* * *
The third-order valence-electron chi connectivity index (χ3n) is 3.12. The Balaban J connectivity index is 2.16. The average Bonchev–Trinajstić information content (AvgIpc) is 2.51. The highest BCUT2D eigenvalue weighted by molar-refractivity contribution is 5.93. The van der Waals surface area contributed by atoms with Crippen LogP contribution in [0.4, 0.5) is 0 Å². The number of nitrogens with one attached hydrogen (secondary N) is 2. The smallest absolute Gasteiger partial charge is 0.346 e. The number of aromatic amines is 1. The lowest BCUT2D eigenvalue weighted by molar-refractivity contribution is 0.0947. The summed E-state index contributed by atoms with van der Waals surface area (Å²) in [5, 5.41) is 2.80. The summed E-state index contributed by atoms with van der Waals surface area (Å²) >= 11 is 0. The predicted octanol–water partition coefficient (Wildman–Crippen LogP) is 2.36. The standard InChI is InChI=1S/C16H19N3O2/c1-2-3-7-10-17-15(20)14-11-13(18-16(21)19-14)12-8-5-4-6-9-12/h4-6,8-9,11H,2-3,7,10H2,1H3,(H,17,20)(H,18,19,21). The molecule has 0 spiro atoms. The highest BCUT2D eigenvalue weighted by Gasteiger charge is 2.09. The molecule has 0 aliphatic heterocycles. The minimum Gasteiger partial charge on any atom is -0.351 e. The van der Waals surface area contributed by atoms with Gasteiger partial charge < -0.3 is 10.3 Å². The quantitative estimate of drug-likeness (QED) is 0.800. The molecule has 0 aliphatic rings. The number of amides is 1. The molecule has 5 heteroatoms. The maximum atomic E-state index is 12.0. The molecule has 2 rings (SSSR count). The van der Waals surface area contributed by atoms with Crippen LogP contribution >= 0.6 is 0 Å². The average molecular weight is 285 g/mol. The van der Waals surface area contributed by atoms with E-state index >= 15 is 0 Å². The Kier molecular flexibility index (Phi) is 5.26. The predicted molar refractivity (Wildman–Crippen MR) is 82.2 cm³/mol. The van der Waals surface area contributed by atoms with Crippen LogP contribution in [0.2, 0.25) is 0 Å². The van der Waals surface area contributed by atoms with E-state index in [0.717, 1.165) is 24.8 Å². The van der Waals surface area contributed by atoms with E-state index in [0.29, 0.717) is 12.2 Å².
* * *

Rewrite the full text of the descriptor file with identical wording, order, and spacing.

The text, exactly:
The third-order valence-electron chi connectivity index (χ3n) is 3.12. The Balaban J connectivity index is 2.16. The average Bonchev–Trinajstić information content (AvgIpc) is 2.51. The highest BCUT2D eigenvalue weighted by molar-refractivity contribution is 5.93. The van der Waals surface area contributed by atoms with Crippen LogP contribution in [0.4, 0.5) is 0 Å². The number of nitrogens with one attached hydrogen (secondary N) is 2. The smallest absolute Gasteiger partial charge is 0.346 e. The number of aromatic amines is 1. The lowest BCUT2D eigenvalue weighted by molar-refractivity contribution is 0.0947. The summed E-state index contributed by atoms with van der Waals surface area (Å²) in [5, 5.41) is 2.80. The summed E-state index contributed by atoms with van der Waals surface area (Å²) >= 11 is 0. The predicted octanol–water partition coefficient (Wildman–Crippen LogP) is 2.36. The standard InChI is InChI=1S/C16H19N3O2/c1-2-3-7-10-17-15(20)14-11-13(18-16(21)19-14)12-8-5-4-6-9-12/h4-6,8-9,11H,2-3,7,10H2,1H3,(H,17,20)(H,18,19,21). The molecule has 0 spiro atoms. The highest BCUT2D eigenvalue weighted by Gasteiger charge is 2.09. The molecule has 0 aliphatic heterocycles. The minimum Gasteiger partial charge on any atom is -0.351 e. The van der Waals surface area contributed by atoms with Gasteiger partial charge < -0.3 is 10.3 Å². The quantitative estimate of drug-likeness (QED) is 0.800. The molecule has 0 aliphatic rings. The number of amides is 1. The molecule has 5 heteroatoms. The maximum atomic E-state index is 12.0. The molecule has 2 rings (SSSR count). The van der Waals surface area contributed by atoms with Crippen LogP contribution >= 0.6 is 0 Å². The average molecular weight is 285 g/mol. The van der Waals surface area contributed by atoms with E-state index >= 15 is 0 Å². The Kier molecular flexibility index (Phi) is 5.26. The predicted molar refractivity (Wildman–Crippen MR) is 82.2 cm³/mol. The van der Waals surface area contributed by atoms with Crippen LogP contribution in [0.2, 0.25) is 0 Å². The van der Waals surface area contributed by atoms with E-state index in [0.717, 1.165) is 24.8 Å². The van der Waals surface area contributed by atoms with E-state index in [0.29, 0.717) is 12.2 Å².